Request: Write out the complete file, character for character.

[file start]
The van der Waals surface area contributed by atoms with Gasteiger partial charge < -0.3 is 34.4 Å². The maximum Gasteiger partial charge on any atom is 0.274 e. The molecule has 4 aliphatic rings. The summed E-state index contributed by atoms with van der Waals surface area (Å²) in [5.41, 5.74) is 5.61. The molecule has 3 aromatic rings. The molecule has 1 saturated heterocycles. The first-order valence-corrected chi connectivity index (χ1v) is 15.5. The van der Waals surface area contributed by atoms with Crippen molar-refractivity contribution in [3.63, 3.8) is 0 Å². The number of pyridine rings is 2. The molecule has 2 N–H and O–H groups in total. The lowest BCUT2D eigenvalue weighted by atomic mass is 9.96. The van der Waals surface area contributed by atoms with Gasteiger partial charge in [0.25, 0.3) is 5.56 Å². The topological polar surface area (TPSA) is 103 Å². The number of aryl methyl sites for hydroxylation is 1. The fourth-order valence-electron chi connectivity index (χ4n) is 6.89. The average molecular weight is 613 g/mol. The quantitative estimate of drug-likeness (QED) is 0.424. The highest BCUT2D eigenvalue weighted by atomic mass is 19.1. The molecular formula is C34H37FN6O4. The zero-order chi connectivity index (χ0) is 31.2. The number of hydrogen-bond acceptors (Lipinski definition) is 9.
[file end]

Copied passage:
The van der Waals surface area contributed by atoms with Gasteiger partial charge < -0.3 is 34.4 Å². The maximum Gasteiger partial charge on any atom is 0.274 e. The molecule has 4 aliphatic rings. The summed E-state index contributed by atoms with van der Waals surface area (Å²) in [5.41, 5.74) is 5.61. The molecule has 3 aromatic rings. The molecule has 1 saturated heterocycles. The first-order valence-corrected chi connectivity index (χ1v) is 15.5. The van der Waals surface area contributed by atoms with Crippen molar-refractivity contribution in [3.63, 3.8) is 0 Å². The number of pyridine rings is 2. The molecule has 2 N–H and O–H groups in total. The lowest BCUT2D eigenvalue weighted by atomic mass is 9.96. The van der Waals surface area contributed by atoms with Gasteiger partial charge in [0.25, 0.3) is 5.56 Å². The topological polar surface area (TPSA) is 103 Å². The number of aryl methyl sites for hydroxylation is 1. The fourth-order valence-electron chi connectivity index (χ4n) is 6.89. The average molecular weight is 613 g/mol. The quantitative estimate of drug-likeness (QED) is 0.424. The highest BCUT2D eigenvalue weighted by atomic mass is 19.1. The molecular formula is C34H37FN6O4. The zero-order chi connectivity index (χ0) is 31.2. The number of hydrogen-bond acceptors (Lipinski definition) is 9.